Oktoberfest: Past and Present
One Soldier’s Crazy Idea
Fall is coming, and for many people, that means a new season of Oktoberfest. This year is particularly special because it’ll mark the resumption of Oktoberfest in Munich (where the festival began) after a two-year hiatus due to the pandemic. Let the keg-tapping resume!
But what is Oktoberfest exactly? A type of brew? A beer-drinking party? A traditional German costume contest?
As you’ll find out, all of these are part of Oktoberfest, but this excellent fall festival is so much more.
Let’s start from the beginning — when Oktoberfest was just one soldier’s crazy idea.
Where Does Oktoberfest Come From?
When most people think of Oktoberfest, they think of a celebration of beer. But while beer is undoubtedly a part of Oktoberfest today, the origins of the festival don’t have much to do with barley and hops at all. Instead, it all began with a wedding and a horse race.
Why Is Oktoberfest Actually in September?
One of the more bizarre things that people notice about Oktoberfest is that it’s barely in October at all. For example, Oktoberfest 2022 in Munich will begin on September 17 and end on October 3. And our own Oktoberfest in 2021 happened on the last weekend of September. What’s the big idea?
Remember how Oktoberfest was originally a much shorter celebration? Well, that festival originally took place exclusively in October. But as the party gradually got longer and longer, people found that it was much better to extend the dates backward into September rather than forward into the rest of October.
With warmer weather and longer days, September is just a better month for celebrating! People in the early days of Oktoberfest — before electric lights or those portable patio heaters were invented — could stay out later to explore the festival grounds, and there was less chance of an early chill settling in to shorten the fun.
That said, the “Oktober” roots of the festival were never forgotten, which is why the last weekend of Oktoberfest is always scheduled to happen in October.
What Can I Expect at an Oktoberfest?
The great thing about Oktoberfest is that there’s truly something for everyone. Contrary to what you might think, there’s more to Oktoberfest than drinking beer. Keep in mind that the first Oktoberfest didn’t involve much beer at all and was a lot more about enjoying an outdoor festival.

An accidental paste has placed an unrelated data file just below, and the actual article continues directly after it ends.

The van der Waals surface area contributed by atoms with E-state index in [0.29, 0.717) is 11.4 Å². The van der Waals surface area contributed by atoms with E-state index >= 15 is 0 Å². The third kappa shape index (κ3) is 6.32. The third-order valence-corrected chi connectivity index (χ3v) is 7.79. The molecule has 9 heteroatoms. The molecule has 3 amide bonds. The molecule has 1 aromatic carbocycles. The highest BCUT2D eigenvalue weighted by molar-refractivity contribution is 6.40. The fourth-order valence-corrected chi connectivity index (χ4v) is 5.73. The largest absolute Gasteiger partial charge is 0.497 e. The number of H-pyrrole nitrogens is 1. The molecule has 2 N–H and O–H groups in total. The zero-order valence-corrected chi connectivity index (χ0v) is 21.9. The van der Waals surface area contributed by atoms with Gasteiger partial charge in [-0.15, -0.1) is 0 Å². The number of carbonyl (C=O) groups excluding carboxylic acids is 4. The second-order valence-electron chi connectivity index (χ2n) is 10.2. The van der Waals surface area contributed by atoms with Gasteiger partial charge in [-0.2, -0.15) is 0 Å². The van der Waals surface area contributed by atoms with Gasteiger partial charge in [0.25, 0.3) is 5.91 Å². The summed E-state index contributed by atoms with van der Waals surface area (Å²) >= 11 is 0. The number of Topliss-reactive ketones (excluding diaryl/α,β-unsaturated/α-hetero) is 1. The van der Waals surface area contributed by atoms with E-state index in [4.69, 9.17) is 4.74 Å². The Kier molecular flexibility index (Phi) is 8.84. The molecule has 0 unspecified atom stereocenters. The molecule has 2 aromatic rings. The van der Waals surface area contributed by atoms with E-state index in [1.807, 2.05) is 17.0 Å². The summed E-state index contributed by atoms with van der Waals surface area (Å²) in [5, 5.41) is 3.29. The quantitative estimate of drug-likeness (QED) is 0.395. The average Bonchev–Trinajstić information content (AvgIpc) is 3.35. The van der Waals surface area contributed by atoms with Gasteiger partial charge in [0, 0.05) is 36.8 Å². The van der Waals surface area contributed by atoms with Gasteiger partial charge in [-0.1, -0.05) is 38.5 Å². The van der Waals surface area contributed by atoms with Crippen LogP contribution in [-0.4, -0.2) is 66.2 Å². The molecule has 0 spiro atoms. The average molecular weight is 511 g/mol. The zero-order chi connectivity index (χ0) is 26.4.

So, what can you expect at a typical Oktoberfest?
After noshing on your schnitzel and spätzel, there are plenty of exciting Oktoberfest activities that are fun for the whole family:
- Stein-holding contest: Lots of people can drink beer, but few are strong enough to hold it for very long. Contestants hold out a liter of beer in front of them, keeping their arms parallel to the ground. The person who can hold their beer the longest is the winner.
- Oompah bands: No Oktoberfest is complete without this iconic German brass band. In addition to traditional tunes, be ready to hear some modern favorites with a tuba twist.
- Games and rides: Some Oktoberfest festivals feature rides and games similar to what you’d see at a typical carnival. Enjoy, and good luck!
There are two main styles of Oktoberfest beer. Marzen and Festbier. Marzenbier (or March Beer) are so named because they were originally brewed in March and cellared through the summer, showing up at Oktoberfest events. These Marzens were and still are malt forward, rich, and have a slightly higher ABV than your typical beer topping out around 6.3%. In the 1970s Paulaner developed a lighter version of the Marzen style as they thought the traditional Oktoberfest was too filling. Today we refer to this style as Festbier as you often see this style of beer at large events, not just Oktoberfest. Their idea caught on as Festbier is the default beer served at the modern Oktoberfest in Germany.
But here’s a secret: the beer of choice during the first years of Oktoberfest was completely different and has changed over time. In other words, an Oktoberfest beer can be whatever you want it to be. Just don’t forget to say Prost! (Cheers!)